2.09439510239

Warnings...

None

Jul 18 '05 #5
Yep. Definitely time download PyChecker. Thanks for the tip!

Jul 18 '05 #6

"Kamilche" <kl*******@comc ast.net> wrote in message
news:11******** **************@ f14g2000cwb.goo glegroups.com.. .
What a debug nightmare! I just spent HOURS running my script through
the debugger, sprinkling in log statements, and the like, tracking down
my problem.
Did you try PyChecker? (Don't know if
I called a function without the ending parentheses.
Which means you didn't call, and that was your problem ;-) In Python, the
(...) pair in the appropriate context (where an operator is expected) *is*
the infix/postfix call operator. It is equivalent to the call or gosub
prefix in some other languages. The call operator works with any callable,
not just function objects.
I sure do WISH Python would trap it when I try to do the following:
trap = raise an exception? nooooh.
MyFunc
instead of:
MyFunc()


In Python, non-keyword names resolve at runtime to the objects they are
then bound to. This simple, uniform rule is, to me, part of the beauty of
Python. There are lots of times that one wants to refer to a callable
without calling it. Indeed, because Python separates referring to an
object from calling the object, it can and does have a broader notion of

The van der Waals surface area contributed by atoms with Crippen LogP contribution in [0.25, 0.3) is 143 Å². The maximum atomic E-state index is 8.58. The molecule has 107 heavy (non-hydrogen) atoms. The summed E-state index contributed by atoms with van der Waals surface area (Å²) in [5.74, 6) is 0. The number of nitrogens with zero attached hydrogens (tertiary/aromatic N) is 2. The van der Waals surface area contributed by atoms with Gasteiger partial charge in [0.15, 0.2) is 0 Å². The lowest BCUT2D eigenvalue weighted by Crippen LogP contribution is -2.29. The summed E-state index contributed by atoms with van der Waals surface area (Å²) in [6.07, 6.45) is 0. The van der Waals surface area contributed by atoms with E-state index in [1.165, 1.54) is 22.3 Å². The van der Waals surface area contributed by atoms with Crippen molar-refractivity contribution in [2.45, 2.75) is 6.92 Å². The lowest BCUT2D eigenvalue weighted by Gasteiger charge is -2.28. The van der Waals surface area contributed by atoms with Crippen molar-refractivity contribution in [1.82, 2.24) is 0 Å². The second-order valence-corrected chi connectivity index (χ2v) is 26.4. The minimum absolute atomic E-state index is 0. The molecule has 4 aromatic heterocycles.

'callable' than other languages. This includes the option of making
instances of any user class callable (by including a __call__ method).

Terry J. Reedy


Jul 18 '05 #7
Kamilche wrote:
What a debug nightmare! I just spent HOURS running my script through
the debugger, sprinkling in log statements, and the like, tracking down
my problem.

I called a function without the ending parentheses. I sure do WISH
Python would trap it when I try to do the following:
MyFunc

Actually you want use a method as an ordinary variable without calling
it in many cases. It is often used in a dynamic language.

A simple example is:

result = []
a = result.append
if something:
a('some result')
elif something_else:
a('another result')
else:
a('default result')

--

hilsen/regards Max M, Denmark

http://www.mxm.dk/
IT's Mad Science
Jul 18 '05 #8
Yeah, but still. If they even had the most basic check, like 'an object
is being referred to on this line, but you're not doing anything with
it' would be handy in catching that. When you use an object like that,
usually you're doing something with it, like assigning it to a variable.

Jul 18 '05 #9
Kamilche wrote:
Yeah, but still. If they even had the most basic check, like 'an object
is being referred to on this line, but you're not doing anything with
it' would be handy in catching that. When you use an object like that,
usually you're doing something with it, like assigning it to a variable.


In many cases, however, it's not possible to distinguish this.

def get_pi():
import math
return math.pi

print my_func(get_pi)

Now, am I trying to pass the function object get_pi into my_func(), or
do I want to call get_pi() and pass the return value?

There are also many times when it's sensible to do nothing with an
object reference -- i.e. ignoring the return value of a function which
you're calling for its side-effects.

It seems to me that it's reasonable for the Python interpreter to
*not* attempt to guess at whether a questionable usage is an error or
not. Better to have that done by a developer tool (pychecker) than
through runtime checks every time the program is used.

Jeff Shannon
Technician/Programmer
Credit International

Jul 18 '05 #10